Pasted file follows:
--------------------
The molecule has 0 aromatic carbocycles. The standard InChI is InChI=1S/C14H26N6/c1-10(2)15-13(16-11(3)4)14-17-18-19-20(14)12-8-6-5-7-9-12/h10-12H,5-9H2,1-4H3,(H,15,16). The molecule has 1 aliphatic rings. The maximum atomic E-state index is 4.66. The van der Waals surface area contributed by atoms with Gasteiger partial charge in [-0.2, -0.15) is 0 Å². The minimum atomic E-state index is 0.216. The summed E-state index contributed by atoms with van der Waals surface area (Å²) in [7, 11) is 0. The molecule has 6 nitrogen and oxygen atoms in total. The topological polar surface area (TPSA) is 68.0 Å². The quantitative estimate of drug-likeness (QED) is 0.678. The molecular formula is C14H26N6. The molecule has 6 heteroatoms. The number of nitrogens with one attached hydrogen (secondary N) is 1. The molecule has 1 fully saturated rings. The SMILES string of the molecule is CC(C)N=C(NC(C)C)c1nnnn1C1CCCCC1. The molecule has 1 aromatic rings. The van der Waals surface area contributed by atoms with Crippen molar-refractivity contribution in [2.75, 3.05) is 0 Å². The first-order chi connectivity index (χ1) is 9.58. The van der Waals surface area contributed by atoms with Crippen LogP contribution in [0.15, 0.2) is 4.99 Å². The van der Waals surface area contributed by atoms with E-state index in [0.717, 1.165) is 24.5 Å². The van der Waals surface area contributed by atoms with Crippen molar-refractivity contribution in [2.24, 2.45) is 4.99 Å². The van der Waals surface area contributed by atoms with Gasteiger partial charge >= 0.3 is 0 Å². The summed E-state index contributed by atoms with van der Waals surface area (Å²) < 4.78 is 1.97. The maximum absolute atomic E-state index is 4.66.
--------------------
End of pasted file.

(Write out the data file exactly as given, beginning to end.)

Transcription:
The molecule has 0 aromatic carbocycles. The standard InChI is InChI=1S/C14H26N6/c1-10(2)15-13(16-11(3)4)14-17-18-19-20(14)12-8-6-5-7-9-12/h10-12H,5-9H2,1-4H3,(H,15,16). The molecule has 1 aliphatic rings. The maximum atomic E-state index is 4.66. The van der Waals surface area contributed by atoms with Gasteiger partial charge in [-0.2, -0.15) is 0 Å². The minimum atomic E-state index is 0.216. The summed E-state index contributed by atoms with van der Waals surface area (Å²) in [7, 11) is 0. The molecule has 6 nitrogen and oxygen atoms in total. The topological polar surface area (TPSA) is 68.0 Å². The quantitative estimate of drug-likeness (QED) is 0.678. The molecular formula is C14H26N6. The molecule has 6 heteroatoms. The number of nitrogens with one attached hydrogen (secondary N) is 1. The molecule has 1 fully saturated rings. The SMILES string of the molecule is CC(C)N=C(NC(C)C)c1nnnn1C1CCCCC1. The molecule has 1 aromatic rings. The van der Waals surface area contributed by atoms with Crippen molar-refractivity contribution in [2.75, 3.05) is 0 Å². The first-order chi connectivity index (χ1) is 9.58. The van der Waals surface area contributed by atoms with Crippen LogP contribution in [0.15, 0.2) is 4.99 Å². The van der Waals surface area contributed by atoms with E-state index in [0.717, 1.165) is 24.5 Å². The van der Waals surface area contributed by atoms with Crippen molar-refractivity contribution in [2.24, 2.45) is 4.99 Å². The van der Waals surface area contributed by atoms with Gasteiger partial charge >= 0.3 is 0 Å². The summed E-state index contributed by atoms with van der Waals surface area (Å²) < 4.78 is 1.97. The maximum absolute atomic E-state index is 4.66.